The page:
Is reducing emissions from deforestation financially feasible? A Panamanian case study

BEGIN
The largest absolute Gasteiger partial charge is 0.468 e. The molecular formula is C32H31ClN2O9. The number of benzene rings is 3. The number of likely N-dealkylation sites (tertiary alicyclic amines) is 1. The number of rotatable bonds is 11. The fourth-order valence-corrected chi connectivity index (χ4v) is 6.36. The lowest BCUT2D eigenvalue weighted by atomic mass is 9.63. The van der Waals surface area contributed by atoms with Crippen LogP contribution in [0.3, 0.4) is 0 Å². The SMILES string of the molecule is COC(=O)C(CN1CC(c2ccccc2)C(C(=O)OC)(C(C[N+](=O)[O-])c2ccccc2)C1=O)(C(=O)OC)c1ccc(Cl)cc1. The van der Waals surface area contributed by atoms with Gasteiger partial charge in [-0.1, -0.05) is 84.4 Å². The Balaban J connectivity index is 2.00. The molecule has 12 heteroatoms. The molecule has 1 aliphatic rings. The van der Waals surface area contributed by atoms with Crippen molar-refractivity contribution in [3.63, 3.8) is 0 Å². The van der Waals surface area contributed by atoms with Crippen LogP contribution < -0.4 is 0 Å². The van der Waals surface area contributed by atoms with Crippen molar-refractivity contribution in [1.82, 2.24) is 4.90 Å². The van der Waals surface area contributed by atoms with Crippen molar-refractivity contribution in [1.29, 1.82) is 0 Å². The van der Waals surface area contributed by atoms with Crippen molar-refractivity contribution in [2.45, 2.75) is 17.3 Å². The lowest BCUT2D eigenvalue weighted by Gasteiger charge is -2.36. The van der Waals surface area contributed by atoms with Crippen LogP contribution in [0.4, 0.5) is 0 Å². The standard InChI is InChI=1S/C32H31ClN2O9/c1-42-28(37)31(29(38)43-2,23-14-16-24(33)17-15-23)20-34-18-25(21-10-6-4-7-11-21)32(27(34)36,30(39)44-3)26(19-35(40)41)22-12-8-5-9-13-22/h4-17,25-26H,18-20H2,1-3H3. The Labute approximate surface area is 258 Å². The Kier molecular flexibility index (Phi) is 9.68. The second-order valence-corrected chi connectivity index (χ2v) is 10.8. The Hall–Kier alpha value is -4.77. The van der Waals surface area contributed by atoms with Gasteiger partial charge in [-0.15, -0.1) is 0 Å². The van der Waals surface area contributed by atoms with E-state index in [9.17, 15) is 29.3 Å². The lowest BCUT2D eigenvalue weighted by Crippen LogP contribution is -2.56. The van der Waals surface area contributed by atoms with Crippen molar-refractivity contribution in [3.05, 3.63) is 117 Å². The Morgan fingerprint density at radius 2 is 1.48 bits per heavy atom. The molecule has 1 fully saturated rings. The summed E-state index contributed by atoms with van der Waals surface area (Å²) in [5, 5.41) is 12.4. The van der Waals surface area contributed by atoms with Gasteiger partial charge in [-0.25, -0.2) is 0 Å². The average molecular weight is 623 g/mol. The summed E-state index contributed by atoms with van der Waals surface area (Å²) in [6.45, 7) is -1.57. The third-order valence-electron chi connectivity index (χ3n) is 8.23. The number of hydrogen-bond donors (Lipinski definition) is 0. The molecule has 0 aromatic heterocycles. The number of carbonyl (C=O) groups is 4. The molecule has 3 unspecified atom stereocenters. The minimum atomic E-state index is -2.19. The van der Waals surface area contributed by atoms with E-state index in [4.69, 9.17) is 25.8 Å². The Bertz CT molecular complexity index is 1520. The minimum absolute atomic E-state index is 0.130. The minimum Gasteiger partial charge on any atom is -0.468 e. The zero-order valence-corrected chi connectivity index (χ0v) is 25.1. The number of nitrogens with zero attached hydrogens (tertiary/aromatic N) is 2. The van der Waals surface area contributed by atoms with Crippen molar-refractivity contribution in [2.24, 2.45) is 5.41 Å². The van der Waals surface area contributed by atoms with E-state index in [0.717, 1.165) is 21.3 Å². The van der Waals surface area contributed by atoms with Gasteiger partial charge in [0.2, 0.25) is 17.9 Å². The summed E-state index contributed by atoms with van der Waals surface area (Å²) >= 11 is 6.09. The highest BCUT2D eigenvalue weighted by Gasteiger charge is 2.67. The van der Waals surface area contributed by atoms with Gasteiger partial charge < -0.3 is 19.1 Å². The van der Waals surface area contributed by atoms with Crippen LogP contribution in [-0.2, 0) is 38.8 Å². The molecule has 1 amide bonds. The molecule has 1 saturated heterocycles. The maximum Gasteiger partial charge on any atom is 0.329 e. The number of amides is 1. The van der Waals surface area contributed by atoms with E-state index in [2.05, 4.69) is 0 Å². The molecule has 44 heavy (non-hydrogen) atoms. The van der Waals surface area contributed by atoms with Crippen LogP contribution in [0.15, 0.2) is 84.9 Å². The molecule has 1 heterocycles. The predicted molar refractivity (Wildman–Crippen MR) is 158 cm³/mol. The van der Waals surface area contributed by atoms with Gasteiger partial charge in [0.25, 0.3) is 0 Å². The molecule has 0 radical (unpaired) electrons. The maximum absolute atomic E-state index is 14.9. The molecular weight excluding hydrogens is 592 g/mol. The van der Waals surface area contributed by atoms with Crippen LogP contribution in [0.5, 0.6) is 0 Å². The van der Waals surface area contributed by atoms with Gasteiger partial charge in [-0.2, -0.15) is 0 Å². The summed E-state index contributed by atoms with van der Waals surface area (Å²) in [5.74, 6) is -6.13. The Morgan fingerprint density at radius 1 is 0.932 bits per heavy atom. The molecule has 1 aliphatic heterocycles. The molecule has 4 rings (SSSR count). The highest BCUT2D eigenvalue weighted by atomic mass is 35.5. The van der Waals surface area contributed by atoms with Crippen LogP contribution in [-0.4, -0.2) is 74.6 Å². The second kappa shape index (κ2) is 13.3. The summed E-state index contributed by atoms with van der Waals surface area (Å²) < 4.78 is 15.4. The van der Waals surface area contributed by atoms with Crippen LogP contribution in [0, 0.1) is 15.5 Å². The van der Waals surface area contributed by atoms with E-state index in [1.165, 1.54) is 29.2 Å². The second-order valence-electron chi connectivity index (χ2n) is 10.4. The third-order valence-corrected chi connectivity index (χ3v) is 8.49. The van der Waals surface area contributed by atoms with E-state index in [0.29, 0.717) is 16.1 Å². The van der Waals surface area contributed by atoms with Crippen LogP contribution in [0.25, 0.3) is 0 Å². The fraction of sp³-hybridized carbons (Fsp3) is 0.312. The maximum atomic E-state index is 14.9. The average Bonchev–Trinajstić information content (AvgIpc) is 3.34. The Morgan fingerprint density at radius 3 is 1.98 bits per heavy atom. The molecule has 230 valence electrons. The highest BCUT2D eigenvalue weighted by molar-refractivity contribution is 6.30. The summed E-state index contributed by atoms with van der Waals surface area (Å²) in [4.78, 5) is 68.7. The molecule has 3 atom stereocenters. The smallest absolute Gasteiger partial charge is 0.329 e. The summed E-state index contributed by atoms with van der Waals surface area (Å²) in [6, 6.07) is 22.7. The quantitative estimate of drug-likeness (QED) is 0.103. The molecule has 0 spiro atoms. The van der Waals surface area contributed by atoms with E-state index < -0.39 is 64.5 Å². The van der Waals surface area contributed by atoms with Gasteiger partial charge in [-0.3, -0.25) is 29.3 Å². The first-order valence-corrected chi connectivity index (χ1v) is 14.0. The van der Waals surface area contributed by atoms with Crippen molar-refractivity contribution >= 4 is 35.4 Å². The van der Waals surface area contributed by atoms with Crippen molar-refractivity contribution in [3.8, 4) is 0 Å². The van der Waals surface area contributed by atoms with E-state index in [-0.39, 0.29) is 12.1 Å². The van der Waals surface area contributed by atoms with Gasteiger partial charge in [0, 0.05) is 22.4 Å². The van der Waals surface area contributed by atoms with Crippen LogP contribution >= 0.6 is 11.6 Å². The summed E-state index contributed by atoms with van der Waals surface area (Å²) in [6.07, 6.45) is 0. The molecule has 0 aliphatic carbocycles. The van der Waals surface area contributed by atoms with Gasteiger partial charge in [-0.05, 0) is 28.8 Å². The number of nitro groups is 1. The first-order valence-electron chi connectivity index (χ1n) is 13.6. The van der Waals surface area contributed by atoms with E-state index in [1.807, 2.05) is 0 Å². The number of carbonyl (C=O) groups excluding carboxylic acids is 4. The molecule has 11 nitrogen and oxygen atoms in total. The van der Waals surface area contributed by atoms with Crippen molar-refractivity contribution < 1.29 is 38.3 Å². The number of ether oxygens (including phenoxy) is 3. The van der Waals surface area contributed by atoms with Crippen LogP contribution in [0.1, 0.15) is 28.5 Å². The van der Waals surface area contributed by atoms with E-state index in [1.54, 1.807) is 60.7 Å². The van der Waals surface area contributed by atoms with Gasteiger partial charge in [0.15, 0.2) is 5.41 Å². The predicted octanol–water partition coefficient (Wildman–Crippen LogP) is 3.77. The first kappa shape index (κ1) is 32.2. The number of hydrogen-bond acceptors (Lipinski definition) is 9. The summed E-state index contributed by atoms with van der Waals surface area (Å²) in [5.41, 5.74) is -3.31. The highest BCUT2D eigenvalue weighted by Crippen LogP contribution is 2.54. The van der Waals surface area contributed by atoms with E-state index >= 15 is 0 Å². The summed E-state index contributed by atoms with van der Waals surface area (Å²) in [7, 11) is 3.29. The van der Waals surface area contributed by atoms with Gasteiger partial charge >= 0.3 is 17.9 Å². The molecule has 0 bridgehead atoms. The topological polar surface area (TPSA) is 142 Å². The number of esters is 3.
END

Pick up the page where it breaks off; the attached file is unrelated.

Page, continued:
Since 2005, negotiations aiming at reducing emissions from deforestation in developing countries (REDD) are ongoing in the UN Framework Convention on Climate Change. Two breeds of proposed REDD mechanisms are examined: market- or fund-based. Using Panama as a case study, the comparative ability of these types of mechanisms is assessed for addressing developing countries' concerns. In Panama, the protection of 5,000 ha of forest land corresponds to an annual reduction in emissions of 3,320,000 tCO2e with a break-even opportunity cost of US$3,678,594. The additional costs of protection, transaction and administration would augment the overall cost by 25%. The total yearly cost of REDD for Panama would be comparable to the country's total spending for protected areas in 2005 of ?US$3.5 million. Thus, implementing a REDD programme would double the conservation expenses of that country, underlying the crucial need to identify sufficient funding sources to sustain REDD. Our analysis suggests that none of the currently proposed mechanisms can provide the necessary incentives and flexibility to stimulate action. The proposed market-based approaches are likely to be too risky, while funds-based mechanisms lack explicit replenishment mechanisms. Alternative financial options must urgently be identified to give credibility to the ongoing efforts aimed at REDD.